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Monthly Archives: March 2012

Guest post on NFCA (why I chose to be an online student)

This month NFCA is having a gluten free college bloggers month with guest posts from 8 bloggers, 2 going live each week. I was honored to be a part of the 8, and my post went live last week. I shared the reasons for why I am an online student, and the story leading up to that decision. Mainly, it had to do with the cafeteria being unable to really handle food allergies, and the Student Development Office’s unwillingness to even let me try to prepare all my meals myself. But you can read the whole post here.

I noticed some people commented on the NFCA facebook page about how even though it was great that I was able to take classes online and even get a full degree online, that I was missing out on a very important aspect of being in college: the “college experience”. This consists of making friends, going to classes, and having a social life there and pretty much everything that goes along with being on-campus. I know that this isn’t usually what I talk about on this blog here, but I’m going to share some of the things that have happened in the last year and half for which I have been especially appreciative that God put me in an online program at just that moment.

A lot of people thing that the college experience is one of the most important things to being in college. I beg to differ. For some people it might, but not for everyone. And, I did get my full first year of college as an on-campus student and got to experience campus life. It was great, for the most part. And I’m thankful for my time there as I met 2 of my best friends I currently know there. However, that first semester I did online, was a semester I didn’t know was going to be my last semester that I got to see and hang out with my very best friend whom I had known for over 16 years in my neighborhood at home. Just after finals week, she had a major brain bleed, and was unconscious in the neuro ICU for a month, and after another bleed leaving her brain dead, her family chose to take her off of life support.

If I had been on campus that semester, I wouldn’t have gotten the chances to hang out with her several times that semester and even drop by her house just for a much needed hug. IMs would have been much less frequent and I wouldn’t have gotten to go to the hospital to see her that very first day after she had emergency surgery in the middle of the night because the campus’ semester ended a week later.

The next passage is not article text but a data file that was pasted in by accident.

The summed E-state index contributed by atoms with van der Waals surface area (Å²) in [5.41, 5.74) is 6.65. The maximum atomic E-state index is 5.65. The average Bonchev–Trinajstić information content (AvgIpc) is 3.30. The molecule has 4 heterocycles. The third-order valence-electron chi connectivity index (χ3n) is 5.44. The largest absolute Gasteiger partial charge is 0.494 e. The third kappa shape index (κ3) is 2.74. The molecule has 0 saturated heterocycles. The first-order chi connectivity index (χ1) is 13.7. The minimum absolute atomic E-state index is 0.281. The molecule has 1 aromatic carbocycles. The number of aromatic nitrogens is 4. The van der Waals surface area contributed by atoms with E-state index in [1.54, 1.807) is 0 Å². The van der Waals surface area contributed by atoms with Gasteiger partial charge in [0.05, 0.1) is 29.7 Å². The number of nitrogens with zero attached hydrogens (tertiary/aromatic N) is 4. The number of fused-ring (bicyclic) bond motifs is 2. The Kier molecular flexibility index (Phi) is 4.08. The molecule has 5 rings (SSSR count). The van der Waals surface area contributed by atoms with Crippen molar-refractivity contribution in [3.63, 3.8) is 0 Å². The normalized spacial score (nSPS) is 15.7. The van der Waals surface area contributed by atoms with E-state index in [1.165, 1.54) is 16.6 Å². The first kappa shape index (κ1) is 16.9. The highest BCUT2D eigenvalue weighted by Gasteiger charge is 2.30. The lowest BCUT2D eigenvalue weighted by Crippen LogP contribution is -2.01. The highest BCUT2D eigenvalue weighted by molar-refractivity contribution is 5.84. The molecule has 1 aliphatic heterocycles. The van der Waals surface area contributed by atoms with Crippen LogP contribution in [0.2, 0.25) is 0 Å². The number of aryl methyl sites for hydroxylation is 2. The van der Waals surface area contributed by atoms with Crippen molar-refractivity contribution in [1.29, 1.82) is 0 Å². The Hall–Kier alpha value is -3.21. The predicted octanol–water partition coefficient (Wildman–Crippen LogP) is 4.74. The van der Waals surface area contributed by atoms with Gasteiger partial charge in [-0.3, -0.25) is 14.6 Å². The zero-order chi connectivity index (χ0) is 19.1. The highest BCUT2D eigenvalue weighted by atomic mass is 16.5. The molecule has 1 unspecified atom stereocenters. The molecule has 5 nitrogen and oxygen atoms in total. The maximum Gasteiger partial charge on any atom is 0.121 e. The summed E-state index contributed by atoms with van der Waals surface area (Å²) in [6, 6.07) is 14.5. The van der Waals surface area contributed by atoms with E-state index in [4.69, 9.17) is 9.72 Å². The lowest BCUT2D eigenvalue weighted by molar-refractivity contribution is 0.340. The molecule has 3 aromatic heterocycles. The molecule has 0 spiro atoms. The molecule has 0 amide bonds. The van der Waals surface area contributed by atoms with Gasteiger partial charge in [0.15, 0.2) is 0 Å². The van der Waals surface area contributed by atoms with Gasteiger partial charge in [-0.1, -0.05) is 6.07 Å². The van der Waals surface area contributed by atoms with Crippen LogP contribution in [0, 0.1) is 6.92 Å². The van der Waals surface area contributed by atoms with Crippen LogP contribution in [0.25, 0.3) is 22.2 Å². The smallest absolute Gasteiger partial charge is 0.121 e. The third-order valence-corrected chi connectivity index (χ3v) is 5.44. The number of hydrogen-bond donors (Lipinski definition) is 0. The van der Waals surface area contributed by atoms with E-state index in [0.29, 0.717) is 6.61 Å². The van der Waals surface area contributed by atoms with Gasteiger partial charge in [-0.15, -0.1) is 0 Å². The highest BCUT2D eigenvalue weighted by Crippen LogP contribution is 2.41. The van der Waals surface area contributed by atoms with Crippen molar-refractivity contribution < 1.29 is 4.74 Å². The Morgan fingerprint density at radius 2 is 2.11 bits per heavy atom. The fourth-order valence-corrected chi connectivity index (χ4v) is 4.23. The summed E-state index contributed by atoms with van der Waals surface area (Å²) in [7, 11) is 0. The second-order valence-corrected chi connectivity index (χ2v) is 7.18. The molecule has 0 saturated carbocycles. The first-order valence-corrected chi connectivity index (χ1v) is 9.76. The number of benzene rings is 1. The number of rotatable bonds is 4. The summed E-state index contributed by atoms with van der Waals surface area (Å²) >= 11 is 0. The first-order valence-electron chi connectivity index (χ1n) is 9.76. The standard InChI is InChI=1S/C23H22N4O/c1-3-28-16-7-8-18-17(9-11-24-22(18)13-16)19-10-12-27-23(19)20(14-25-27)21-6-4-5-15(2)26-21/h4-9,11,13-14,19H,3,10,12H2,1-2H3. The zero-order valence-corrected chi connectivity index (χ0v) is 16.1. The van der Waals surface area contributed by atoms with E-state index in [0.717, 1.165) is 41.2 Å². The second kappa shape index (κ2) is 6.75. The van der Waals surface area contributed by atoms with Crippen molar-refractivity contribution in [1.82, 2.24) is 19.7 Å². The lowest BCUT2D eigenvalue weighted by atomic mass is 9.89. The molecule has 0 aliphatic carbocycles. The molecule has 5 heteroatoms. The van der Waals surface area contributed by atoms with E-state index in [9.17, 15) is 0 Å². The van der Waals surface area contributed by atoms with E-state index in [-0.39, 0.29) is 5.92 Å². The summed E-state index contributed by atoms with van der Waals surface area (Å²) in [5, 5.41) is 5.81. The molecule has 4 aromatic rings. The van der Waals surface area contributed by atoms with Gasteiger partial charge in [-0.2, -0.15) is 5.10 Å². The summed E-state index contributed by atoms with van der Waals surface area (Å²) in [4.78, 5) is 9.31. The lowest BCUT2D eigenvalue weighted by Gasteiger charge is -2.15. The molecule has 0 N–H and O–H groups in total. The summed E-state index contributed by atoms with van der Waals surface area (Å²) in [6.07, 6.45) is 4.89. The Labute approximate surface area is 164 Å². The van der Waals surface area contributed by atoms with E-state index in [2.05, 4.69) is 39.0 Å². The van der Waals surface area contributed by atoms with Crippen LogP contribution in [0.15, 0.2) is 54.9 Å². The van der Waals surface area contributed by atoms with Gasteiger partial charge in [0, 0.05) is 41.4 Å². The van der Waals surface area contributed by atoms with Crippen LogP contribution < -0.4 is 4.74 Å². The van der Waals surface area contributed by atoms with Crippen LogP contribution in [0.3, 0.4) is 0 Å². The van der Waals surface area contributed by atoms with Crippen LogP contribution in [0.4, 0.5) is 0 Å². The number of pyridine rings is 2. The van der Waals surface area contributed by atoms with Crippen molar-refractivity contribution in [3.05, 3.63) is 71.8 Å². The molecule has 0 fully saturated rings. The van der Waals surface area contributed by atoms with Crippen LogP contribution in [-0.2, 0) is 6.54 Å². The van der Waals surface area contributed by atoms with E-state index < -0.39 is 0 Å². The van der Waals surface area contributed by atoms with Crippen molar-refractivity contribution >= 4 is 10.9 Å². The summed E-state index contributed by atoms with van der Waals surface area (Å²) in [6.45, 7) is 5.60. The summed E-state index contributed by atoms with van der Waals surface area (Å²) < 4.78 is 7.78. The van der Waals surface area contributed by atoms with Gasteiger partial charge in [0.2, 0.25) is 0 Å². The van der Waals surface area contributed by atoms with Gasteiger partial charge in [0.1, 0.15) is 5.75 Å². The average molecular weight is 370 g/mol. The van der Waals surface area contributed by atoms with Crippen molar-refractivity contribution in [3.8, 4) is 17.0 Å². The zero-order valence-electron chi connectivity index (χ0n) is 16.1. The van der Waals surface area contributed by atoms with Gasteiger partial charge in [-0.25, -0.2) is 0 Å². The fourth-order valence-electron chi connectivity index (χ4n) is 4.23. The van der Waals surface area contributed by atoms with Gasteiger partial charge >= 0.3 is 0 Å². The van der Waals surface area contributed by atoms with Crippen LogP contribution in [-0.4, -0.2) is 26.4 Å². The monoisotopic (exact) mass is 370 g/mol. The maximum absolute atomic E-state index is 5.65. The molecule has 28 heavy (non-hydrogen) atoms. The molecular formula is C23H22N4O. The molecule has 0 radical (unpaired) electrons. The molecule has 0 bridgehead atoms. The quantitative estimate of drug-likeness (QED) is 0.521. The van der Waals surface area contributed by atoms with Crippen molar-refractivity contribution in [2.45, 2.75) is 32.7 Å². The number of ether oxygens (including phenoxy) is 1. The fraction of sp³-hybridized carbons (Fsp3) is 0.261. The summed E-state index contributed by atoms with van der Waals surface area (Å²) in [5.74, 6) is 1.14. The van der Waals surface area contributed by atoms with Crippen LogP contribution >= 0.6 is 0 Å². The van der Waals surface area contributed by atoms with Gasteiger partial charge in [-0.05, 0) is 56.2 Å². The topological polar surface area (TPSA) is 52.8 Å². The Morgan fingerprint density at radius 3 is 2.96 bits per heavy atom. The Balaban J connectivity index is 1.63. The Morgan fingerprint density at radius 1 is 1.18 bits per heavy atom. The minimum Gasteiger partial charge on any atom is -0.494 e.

Also, if I was an on-campus student, I wouldn’t have even 1/2 as much time for baking. Campus life is very different, and free time…. is even harder to find than it is as an online student. And for me, baking is a stress reliever.

But, for those of you still worried that I’m missing out on something super important to college, I do go to a different school in the summer where I’m on-campus for 9 weeks. However, with that said, I’m extremely thankful that it’s only for 9 weeks. Because in addition to not being able to eat gluten, I’m also deathly allergic to milk and peanuts, being on-campus is a much harder thing for me now… and 9 weeks is about all I can handle. After I get home, I’m more than happy that I don’t have to spend 9 MONTHS of the year dealing with a college cafeteria. Though UND does a fabulous job of feeding me safely in the summer, it is always a relief for me that I’m not there for 9 months every year. I could probably do it, but it would result in a lot more stress and possibly several reactions each semester. Mistakes do happen (and did happen this summer), and we’re talking about my life here. Just one wrong bite, and I could lose my life. If it was just gluten, I might handle it a whole lot better. But that’s not how things are, so I deal with them as they are…